Beyond pageantry: The interface between modelling and mining

Beyond pageantry: The interface between modelling and mining

By Ndanatsiwa Tagwireyi

The modelling industry has over the years been associated with beauty, fashion, cat walking on the runway and advertising. That is what comes in mind without taking a deep dive into the industry’s potential in mining communities. Apart from showcasing beauty, talent, fashion trends and competing, pageantries have the potential to make Zimbabwe an investment mining destination, empower women in rural mining communities and contribute to sustainable natural resources governance.

Nomsa Mpofu (Miss Mines Zimbabwe Founder and Young Miners Foundation Brand Ambassador)

Nomsa Mpofu (31) (pictured), the brains behind Miss Mines Zimbabwe did not miss out on that one! Miss Mines Zimbabwe (MMZ) is an annual beauty pageant fostered to promote the mining industry and girl child empowerment through showcasing beauty and talent.  

Growing up in Gwanda’s Mlowezi area of Matebeleland South and witnessing some of the painful experiences that rural mining women endured in a mining set up inspired her to look into mining girl child empowerment through recognizing beauty, self-confidence and self-worth. She is a living testimony on the hardships encountered by women in a mining environment as she had to fend for her children after separating with their father.

“I endured hard labor through gold panning for survival with my family after a failed marriage,” Mpofu told the Mining Vision Magazine. “I also witnessed HIV/AIDS victims, high death rates, school dropouts, child pregnancies, violence by miners and prostitution by young girls for survival”

Since the inception of Miss Mines Zimbabwe in 2018, Mpofu who was appointed the Young Miners Foundation (YMF) brand ambassador in January 2022 says she does not regret taking this noble step. She reminisced how it was hectic for her to pitch the importance of her beauty pageant to mining brands when she started.

She said: “Some people don’t believe in modeling and have the wrong perspectives about modeling, which is a mindset l am trying to change in people. But now the responses are slowly becoming good.”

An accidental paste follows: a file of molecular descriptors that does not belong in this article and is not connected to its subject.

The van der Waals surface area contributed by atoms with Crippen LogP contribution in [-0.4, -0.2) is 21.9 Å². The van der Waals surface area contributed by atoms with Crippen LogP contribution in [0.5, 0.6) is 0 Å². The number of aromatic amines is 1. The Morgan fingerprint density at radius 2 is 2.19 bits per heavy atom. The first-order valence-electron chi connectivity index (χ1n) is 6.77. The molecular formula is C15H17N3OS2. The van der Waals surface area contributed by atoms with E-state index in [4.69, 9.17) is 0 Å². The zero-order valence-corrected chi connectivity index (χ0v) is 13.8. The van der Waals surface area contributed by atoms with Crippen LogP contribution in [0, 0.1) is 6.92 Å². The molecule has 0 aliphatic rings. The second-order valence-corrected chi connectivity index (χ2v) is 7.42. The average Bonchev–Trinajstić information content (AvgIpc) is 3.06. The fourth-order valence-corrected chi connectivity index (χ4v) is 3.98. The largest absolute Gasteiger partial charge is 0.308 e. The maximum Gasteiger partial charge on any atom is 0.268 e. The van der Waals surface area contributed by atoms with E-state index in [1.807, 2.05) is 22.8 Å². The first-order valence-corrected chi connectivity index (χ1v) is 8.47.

“Women living in mining communities are facing challenges which need attention. Some are being bullied by men at their claims or by some greedy registered mining companies and individuals when they are striving to work in order to feed families,’’ Mpofu told the Mining Vision Magazine while articulating the role of pageantries in confronting these issues

“We look into humanitarian concerns after mining business profits and losses especially those related to women in mining, girls in mining communities and environmental concerns,” the 31-year-old model revealed. “We raise awareness and educate mining residents, school girls and youths on issues to do with violence, abuse, early marriages, child pregnancies, prostitution, peer pressure, abortion, effects of school dropouts, environment as well as how to register a claim.”

Miss Mines Zimbabwe CEO cum events coordinator for tourism events and Simuka Modeling Agency Director is of the view that the interface between mining and pageantry can market the country’s natural resources and promote tourism in mining communities.

“It is our main objective to promote the mining sector, mining brands and companies and also market the natural resources in the country to potential investors at events like our Miss Mines beauty pageant and other mining events, given the opportunity to do so,” she elaborated. 

 Nomsa Mpofu also underscored the importance of a symbiotic relationship between the tourism and mining sector in attracting Foreign Direct Investment in the country. According to a 2018 Zimbabwe Coalition on Debt and Development (ZIMCODD) study on the impact of FDI in Zimbabwe’s mining sector, FDI in the extractive industry is inevitable due to its complexity, high risk and capital intensive nature of mining.

“There is need to identify natural tourism destinations in mining communities even if they will need a bit of modernization and there is also need to convince mining companies to diversify and build hotels, jewelry museums, 5 star restaurants, travel and tours business as this will create employment for residents and attract investors and tourists,” she told the Mining Vision Magazine. “This makes our beauty pageant unique considering that the mining industry is one of the largest sectors lobbing in economic financial flows in our country.”

For the record, the MMZ mastermind was the Events Coordinator for Presidential Tourism related events namely the Zimbabwe Food and Culture 2019 and Zimbabwe National Fabric 2020 event. She says the modelling industry has the power to advocate for good natural resources management and Corporate Social Responsibility (CSR) initiatives.

“It is our objective to convince mining companies to adhere to CSR in the communities which they operate in even though CSR is not compulsory, we still knock at their doors for assistance and make a difference in community.”

The MMZ Founder made a passionate plea to mining players citing that: “Mining sector players can support the Miss Mines initiative through partnering with us in our work, supporting us financially or with items on our budgets in order to deliver our objectives bearing in mind that the Miss Mines is not all about beauty and catwalk.” 

She also revealed that Miss Mines Zimbabwe 2022 is scheduled for 23 September in Masvingo


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